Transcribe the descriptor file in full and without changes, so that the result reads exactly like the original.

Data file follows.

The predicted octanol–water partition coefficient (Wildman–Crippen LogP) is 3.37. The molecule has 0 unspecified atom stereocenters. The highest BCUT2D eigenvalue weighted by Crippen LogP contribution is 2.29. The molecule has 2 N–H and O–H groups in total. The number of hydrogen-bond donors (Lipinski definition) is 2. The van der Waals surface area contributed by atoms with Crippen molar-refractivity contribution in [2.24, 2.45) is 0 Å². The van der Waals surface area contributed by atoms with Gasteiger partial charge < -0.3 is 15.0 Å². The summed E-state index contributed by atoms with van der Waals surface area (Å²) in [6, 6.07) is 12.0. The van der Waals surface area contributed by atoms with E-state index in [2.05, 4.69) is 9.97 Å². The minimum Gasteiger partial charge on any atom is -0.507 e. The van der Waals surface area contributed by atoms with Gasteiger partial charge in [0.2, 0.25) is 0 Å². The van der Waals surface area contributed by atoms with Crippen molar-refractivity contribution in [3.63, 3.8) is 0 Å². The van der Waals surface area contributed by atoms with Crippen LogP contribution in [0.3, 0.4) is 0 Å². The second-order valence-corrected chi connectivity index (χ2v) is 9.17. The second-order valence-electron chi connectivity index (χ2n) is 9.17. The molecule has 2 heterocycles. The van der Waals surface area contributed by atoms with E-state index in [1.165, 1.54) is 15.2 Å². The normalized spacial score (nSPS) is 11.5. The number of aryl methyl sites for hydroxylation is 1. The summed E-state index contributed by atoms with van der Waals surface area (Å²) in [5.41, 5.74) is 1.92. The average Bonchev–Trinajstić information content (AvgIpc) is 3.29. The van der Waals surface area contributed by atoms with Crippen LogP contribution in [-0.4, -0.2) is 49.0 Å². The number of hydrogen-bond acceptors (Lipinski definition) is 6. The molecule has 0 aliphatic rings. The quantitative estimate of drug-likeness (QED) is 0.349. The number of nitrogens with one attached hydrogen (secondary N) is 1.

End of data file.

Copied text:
The predicted octanol–water partition coefficient (Wildman–Crippen LogP) is 3.37. The molecule has 0 unspecified atom stereocenters. The highest BCUT2D eigenvalue weighted by Crippen LogP contribution is 2.29. The molecule has 2 N–H and O–H groups in total. The number of hydrogen-bond donors (Lipinski definition) is 2. The van der Waals surface area contributed by atoms with Crippen molar-refractivity contribution in [2.24, 2.45) is 0 Å². The van der Waals surface area contributed by atoms with Gasteiger partial charge < -0.3 is 15.0 Å². The summed E-state index contributed by atoms with van der Waals surface area (Å²) in [6, 6.07) is 12.0. The van der Waals surface area contributed by atoms with E-state index in [2.05, 4.69) is 9.97 Å². The minimum Gasteiger partial charge on any atom is -0.507 e. The van der Waals surface area contributed by atoms with Gasteiger partial charge in [0.2, 0.25) is 0 Å². The van der Waals surface area contributed by atoms with Crippen molar-refractivity contribution in [3.63, 3.8) is 0 Å². The van der Waals surface area contributed by atoms with Crippen LogP contribution in [0.3, 0.4) is 0 Å². The second-order valence-corrected chi connectivity index (χ2v) is 9.17. The second-order valence-electron chi connectivity index (χ2n) is 9.17. The molecule has 2 heterocycles. The van der Waals surface area contributed by atoms with E-state index in [1.165, 1.54) is 15.2 Å². The normalized spacial score (nSPS) is 11.5. The number of aryl methyl sites for hydroxylation is 1. The summed E-state index contributed by atoms with van der Waals surface area (Å²) in [5.41, 5.74) is 1.92. The average Bonchev–Trinajstić information content (AvgIpc) is 3.29. The van der Waals surface area contributed by atoms with Crippen LogP contribution in [-0.4, -0.2) is 49.0 Å². The number of hydrogen-bond acceptors (Lipinski definition) is 6. The molecule has 0 aliphatic rings. The quantitative estimate of drug-likeness (QED) is 0.349. The number of nitrogens with one attached hydrogen (secondary N) is 1.